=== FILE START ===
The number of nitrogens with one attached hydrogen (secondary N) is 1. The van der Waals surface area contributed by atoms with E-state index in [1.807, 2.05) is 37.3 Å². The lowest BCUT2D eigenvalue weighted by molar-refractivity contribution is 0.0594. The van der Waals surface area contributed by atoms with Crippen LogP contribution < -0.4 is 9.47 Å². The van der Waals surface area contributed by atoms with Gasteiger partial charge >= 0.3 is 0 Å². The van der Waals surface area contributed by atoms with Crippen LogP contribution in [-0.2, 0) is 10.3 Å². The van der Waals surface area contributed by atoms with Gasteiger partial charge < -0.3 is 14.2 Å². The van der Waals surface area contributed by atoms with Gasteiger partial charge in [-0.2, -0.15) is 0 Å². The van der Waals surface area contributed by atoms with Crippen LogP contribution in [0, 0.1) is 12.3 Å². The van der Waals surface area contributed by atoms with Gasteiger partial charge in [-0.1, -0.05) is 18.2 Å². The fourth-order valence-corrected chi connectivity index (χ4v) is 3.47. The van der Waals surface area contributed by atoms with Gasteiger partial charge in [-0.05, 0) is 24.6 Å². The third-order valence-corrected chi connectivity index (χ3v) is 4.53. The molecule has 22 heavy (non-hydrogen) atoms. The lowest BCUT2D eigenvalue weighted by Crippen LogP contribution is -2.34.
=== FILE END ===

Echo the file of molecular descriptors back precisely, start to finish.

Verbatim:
The number of nitrogens with one attached hydrogen (secondary N) is 1. The van der Waals surface area contributed by atoms with E-state index in [1.807, 2.05) is 37.3 Å². The lowest BCUT2D eigenvalue weighted by molar-refractivity contribution is 0.0594. The van der Waals surface area contributed by atoms with Crippen LogP contribution < -0.4 is 9.47 Å². The van der Waals surface area contributed by atoms with Gasteiger partial charge >= 0.3 is 0 Å². The van der Waals surface area contributed by atoms with Crippen LogP contribution in [-0.2, 0) is 10.3 Å². The van der Waals surface area contributed by atoms with Gasteiger partial charge < -0.3 is 14.2 Å². The van der Waals surface area contributed by atoms with Gasteiger partial charge in [-0.2, -0.15) is 0 Å². The van der Waals surface area contributed by atoms with Crippen LogP contribution in [0, 0.1) is 12.3 Å². The van der Waals surface area contributed by atoms with Gasteiger partial charge in [-0.1, -0.05) is 18.2 Å². The fourth-order valence-corrected chi connectivity index (χ4v) is 3.47. The van der Waals surface area contributed by atoms with Gasteiger partial charge in [-0.05, 0) is 24.6 Å². The third-order valence-corrected chi connectivity index (χ3v) is 4.53. The molecule has 22 heavy (non-hydrogen) atoms. The lowest BCUT2D eigenvalue weighted by Crippen LogP contribution is -2.34.